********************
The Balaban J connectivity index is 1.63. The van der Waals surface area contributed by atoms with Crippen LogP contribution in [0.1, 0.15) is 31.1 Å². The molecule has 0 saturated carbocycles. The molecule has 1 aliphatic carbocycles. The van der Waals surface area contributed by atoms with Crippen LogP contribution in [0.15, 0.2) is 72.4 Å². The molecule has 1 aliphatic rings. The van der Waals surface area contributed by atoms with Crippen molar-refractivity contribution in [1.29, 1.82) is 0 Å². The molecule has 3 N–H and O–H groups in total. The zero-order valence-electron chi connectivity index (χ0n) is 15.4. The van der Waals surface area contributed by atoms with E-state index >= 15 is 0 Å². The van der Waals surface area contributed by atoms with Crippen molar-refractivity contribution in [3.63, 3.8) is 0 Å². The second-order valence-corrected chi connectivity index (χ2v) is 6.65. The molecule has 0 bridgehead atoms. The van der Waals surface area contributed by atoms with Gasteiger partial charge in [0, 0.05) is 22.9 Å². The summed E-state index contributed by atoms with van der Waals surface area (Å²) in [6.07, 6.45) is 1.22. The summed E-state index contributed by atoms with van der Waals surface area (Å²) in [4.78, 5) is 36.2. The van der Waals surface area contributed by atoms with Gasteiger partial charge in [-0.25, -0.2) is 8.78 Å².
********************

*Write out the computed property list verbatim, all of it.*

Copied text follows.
The Balaban J connectivity index is 1.63. The van der Waals surface area contributed by atoms with Crippen LogP contribution in [0.1, 0.15) is 31.1 Å². The molecule has 0 saturated carbocycles. The molecule has 1 aliphatic carbocycles. The van der Waals surface area contributed by atoms with Crippen LogP contribution in [0.15, 0.2) is 72.4 Å². The molecule has 1 aliphatic rings. The van der Waals surface area contributed by atoms with Crippen molar-refractivity contribution in [1.29, 1.82) is 0 Å². The molecule has 3 N–H and O–H groups in total. The zero-order valence-electron chi connectivity index (χ0n) is 15.4. The van der Waals surface area contributed by atoms with E-state index >= 15 is 0 Å². The van der Waals surface area contributed by atoms with Crippen molar-refractivity contribution in [3.63, 3.8) is 0 Å². The second-order valence-corrected chi connectivity index (χ2v) is 6.65. The molecule has 0 bridgehead atoms. The van der Waals surface area contributed by atoms with Gasteiger partial charge in [0, 0.05) is 22.9 Å². The summed E-state index contributed by atoms with van der Waals surface area (Å²) in [6.07, 6.45) is 1.22. The summed E-state index contributed by atoms with van der Waals surface area (Å²) in [4.78, 5) is 36.2. The van der Waals surface area contributed by atoms with Gasteiger partial charge in [-0.25, -0.2) is 8.78 Å².